The seesaw of theories on why space shuttle Columbia broke up during re-entry has tipped back to a focus on the polyurethane foam used on its external tanks.
NASA officials are studying whether the foam could have damaged the shuttle's thermal tiles on the leading edge of its left wing significantly enough to cause the catastrophe.
Further, NASA spokeswoman Melissa Motichek confirmed the agency is studying changes to the way it applies the foam. NASA first decided to revisit the process after the launch of Atlantis last fall. In that incident, a piece of foam from the bi-pod - a point on the external tank where two rods connect the tank to the shuttle's underbelly - ripped away and struck a ring attaching the left solid-rocket booster to the external tank.
``The foam incident on Columbia gave new urgency to this inquiry,'' she wrote in an e-mail.
There is speculation that as many as three pieces of foam damaged Columbia's tiles, allowing gases of at least 2,000° F to enter the orbiter. That could account for the sudden temperature spike observed in Columbia's left wheel well moments before the breakup.
According to news reports, e-mails from NASA engineers during the days leading to Columbia's planned landing speculated that the shuttle's left wing could burn off because of the possible damage caused during its launch. The engineers concluded, however, that any damage incurred during liftoff was minimal, therefore they did not forward their concerns to NASA brass.
The shuttle disintegrated Feb. 1 over the western United States during its re-entry, killing all seven aboard.
Motichek said NASA has not decided yet how it might change foam application. Lockheed Martin Corp. currently uses a computerized, mechanized system to spray on the foam, and does finishing touches by hand.
She indicated NASA has been in touch with Lockheed Martin regarding possible alterations to the process.
``They were key members of the team that evaluated this process change,'' Motichek wrote.
Lockheed Martin spokesman Harry Wadsworth said the company would not comment on any possible changes until the investigation into what caused Columbia's disintegration is complete.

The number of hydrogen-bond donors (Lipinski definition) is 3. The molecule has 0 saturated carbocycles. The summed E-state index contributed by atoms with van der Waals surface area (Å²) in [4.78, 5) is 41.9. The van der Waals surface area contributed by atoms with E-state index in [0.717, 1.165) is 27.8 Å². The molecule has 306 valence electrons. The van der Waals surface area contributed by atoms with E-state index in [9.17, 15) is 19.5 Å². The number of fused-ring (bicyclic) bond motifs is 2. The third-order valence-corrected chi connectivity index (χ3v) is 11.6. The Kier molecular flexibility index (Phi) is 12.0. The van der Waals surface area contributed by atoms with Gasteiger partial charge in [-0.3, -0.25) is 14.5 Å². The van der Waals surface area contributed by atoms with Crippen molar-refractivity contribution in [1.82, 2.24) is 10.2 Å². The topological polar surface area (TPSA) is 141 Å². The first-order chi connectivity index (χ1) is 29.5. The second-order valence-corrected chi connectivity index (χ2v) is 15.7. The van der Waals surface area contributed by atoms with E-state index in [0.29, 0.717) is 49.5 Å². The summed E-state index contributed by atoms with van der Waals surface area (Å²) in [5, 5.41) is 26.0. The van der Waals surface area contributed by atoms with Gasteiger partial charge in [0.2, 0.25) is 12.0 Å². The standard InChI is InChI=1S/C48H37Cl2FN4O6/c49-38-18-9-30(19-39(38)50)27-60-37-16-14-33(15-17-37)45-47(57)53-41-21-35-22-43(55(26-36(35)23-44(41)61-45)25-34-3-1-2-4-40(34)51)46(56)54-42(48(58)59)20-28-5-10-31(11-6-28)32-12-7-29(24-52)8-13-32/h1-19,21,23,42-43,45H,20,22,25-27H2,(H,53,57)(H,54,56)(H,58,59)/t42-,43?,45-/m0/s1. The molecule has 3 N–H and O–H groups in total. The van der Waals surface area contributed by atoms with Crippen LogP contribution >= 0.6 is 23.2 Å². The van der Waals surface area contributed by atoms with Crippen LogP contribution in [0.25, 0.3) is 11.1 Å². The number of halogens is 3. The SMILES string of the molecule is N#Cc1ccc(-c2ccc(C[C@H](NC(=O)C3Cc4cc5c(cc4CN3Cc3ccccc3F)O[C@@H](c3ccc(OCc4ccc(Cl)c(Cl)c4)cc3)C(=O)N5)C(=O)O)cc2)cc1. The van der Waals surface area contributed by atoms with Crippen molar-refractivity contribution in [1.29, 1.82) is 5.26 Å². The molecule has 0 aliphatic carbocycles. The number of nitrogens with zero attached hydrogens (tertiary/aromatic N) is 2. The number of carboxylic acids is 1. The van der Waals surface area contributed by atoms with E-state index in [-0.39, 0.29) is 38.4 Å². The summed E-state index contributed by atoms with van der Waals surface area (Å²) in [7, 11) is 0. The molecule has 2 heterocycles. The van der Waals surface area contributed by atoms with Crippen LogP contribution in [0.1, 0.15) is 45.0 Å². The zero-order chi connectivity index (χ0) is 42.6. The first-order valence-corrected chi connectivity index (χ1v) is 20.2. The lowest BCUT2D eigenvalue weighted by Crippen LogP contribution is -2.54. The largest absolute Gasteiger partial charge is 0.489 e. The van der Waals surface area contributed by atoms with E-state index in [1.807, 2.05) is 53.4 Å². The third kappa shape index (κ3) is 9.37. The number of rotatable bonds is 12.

The most recent significant change to the process came as a result of the 1990 Clean Air Act, eliminating the use of freon during the application process. Motichek said the agency has tinkered with the application to prevent the loss of chunks of the material during missions since, but ``nothing new in this area was tried on Columbia.''
Charles Eastlake, former summer research fellow at NASA's Structures and Propulsions Laboratory in Huntsville, Ala., said foam was not a major point of concern for the agency until recently.
``Almost everyone thought the foam on the external tank was of a low enough density that it wasn't a serious threat to the tiles,'' he said. ``As time passes, they aren't finding evidence to lead them in another direction. Maybe it's capable of more damage than we ever thought before.''
Bill Kauffman, an aerospace engineering professor at the University of Michigan, cited the e-mails exchanged by NASA engineers as caveats NASA should have heeded.
``There were all kinds of warning flags raised, just like with the Challenger's O-ring,'' he said, in reference to the failure that doomed the 1986 Challenger flight.
Debris, in most cases falling foam, has damaged an average of 100 tiles during shuttle flights.
``Some of these had impact depths of 4-5 inches, and then you're down to the aluminum,'' Kauffman said.